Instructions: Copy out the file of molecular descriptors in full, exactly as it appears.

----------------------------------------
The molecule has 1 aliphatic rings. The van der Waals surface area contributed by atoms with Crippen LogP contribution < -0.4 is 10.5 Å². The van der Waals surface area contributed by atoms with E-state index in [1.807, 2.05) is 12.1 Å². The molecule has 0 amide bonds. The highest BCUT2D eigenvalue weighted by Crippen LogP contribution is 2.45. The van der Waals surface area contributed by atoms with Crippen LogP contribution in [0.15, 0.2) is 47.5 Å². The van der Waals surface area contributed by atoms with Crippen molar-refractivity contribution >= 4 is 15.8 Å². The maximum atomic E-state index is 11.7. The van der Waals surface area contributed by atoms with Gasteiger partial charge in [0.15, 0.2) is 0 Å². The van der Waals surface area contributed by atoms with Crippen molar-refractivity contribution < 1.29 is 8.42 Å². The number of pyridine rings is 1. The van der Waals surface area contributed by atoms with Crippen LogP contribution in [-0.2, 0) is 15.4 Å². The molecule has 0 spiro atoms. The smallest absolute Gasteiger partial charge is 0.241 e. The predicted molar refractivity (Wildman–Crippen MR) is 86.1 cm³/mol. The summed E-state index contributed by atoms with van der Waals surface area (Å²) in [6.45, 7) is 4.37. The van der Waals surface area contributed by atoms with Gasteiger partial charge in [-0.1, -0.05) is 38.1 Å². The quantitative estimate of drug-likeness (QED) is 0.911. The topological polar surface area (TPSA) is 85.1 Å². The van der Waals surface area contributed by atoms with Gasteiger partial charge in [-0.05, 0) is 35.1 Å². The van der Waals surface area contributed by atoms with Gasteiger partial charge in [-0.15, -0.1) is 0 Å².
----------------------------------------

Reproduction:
The molecule has 1 aliphatic rings. The van der Waals surface area contributed by atoms with Crippen LogP contribution < -0.4 is 10.5 Å². The van der Waals surface area contributed by atoms with E-state index in [1.807, 2.05) is 12.1 Å². The molecule has 0 amide bonds. The highest BCUT2D eigenvalue weighted by Crippen LogP contribution is 2.45. The van der Waals surface area contributed by atoms with Crippen LogP contribution in [0.15, 0.2) is 47.5 Å². The van der Waals surface area contributed by atoms with Crippen molar-refractivity contribution >= 4 is 15.8 Å². The maximum atomic E-state index is 11.7. The van der Waals surface area contributed by atoms with Gasteiger partial charge in [0.15, 0.2) is 0 Å². The van der Waals surface area contributed by atoms with Crippen molar-refractivity contribution < 1.29 is 8.42 Å². The number of pyridine rings is 1. The van der Waals surface area contributed by atoms with Crippen LogP contribution in [-0.2, 0) is 15.4 Å². The molecule has 0 spiro atoms. The smallest absolute Gasteiger partial charge is 0.241 e. The predicted molar refractivity (Wildman–Crippen MR) is 86.1 cm³/mol. The summed E-state index contributed by atoms with van der Waals surface area (Å²) in [6.45, 7) is 4.37. The van der Waals surface area contributed by atoms with Gasteiger partial charge in [-0.1, -0.05) is 38.1 Å². The quantitative estimate of drug-likeness (QED) is 0.911. The topological polar surface area (TPSA) is 85.1 Å². The van der Waals surface area contributed by atoms with Gasteiger partial charge in [-0.05, 0) is 35.1 Å². The van der Waals surface area contributed by atoms with Gasteiger partial charge in [-0.15, -0.1) is 0 Å².